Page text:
This project is a collaboration between roboticists and behavioral economists, and studies how people make economic decisions in the presence of robots when there are monetary rewards at stake.
With robots entering the workforce, and robots along with other artificial intelligence (AI) agents playing an increasing part in the economy, we can expect situations where people’s real economic outcomes depend on a robot’s performance. We are therefore interested in understanding how people’s efforts for monetary outcomes are affected by a collaborating or competing robot’s performance. Beyond the study of people’s efforts, we are also interested in understanding human attitudes towards the robot and towards themselves in such settings, and how those are affected by the robot’s performance. This work is a collaboration between Behavioral Economists from Hibrew University of Jerusalem, Israel (HUJI) and Robotics Researchers from Cornell University, USA (Cornell)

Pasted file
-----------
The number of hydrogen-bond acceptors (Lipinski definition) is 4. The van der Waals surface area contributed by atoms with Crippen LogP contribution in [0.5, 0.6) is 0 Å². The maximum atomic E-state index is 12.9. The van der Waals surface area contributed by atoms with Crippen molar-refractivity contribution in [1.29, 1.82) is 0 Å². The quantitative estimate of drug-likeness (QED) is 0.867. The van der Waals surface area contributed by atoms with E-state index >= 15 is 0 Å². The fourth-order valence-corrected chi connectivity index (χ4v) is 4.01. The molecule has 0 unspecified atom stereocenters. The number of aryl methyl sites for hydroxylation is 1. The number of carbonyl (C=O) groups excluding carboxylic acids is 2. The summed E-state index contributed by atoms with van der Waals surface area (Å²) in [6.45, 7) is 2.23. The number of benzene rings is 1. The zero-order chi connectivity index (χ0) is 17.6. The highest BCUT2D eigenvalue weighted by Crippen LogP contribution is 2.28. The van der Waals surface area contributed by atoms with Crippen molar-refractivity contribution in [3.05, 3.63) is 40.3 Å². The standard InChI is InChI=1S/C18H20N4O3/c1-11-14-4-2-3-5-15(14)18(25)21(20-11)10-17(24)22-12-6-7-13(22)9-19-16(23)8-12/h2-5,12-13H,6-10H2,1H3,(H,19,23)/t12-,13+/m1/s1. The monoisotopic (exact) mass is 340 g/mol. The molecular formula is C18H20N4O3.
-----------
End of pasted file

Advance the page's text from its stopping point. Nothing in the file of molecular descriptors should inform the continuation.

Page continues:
In our first experiment with 60 participants, we observed a small discouragement effect of the robot’s performance on the human’s performance. We found that participants liked a low-performing competitor robot more than a high-performing one, even though they considered the latter to be more competent. Participants’ perception of their ability to do well on the task was also affected by the robot’s performance. They considered themselves less competent when the robot performed better, even when controlled for their own performance.
Collaborators: Alap Kshirsagar (Cornell), Bnaya Dreyfuss (HUJI), Guy Ishai (HUJI), Ori Heffetz (Cornell and HUJI), and Guy Hoffman (Cornell).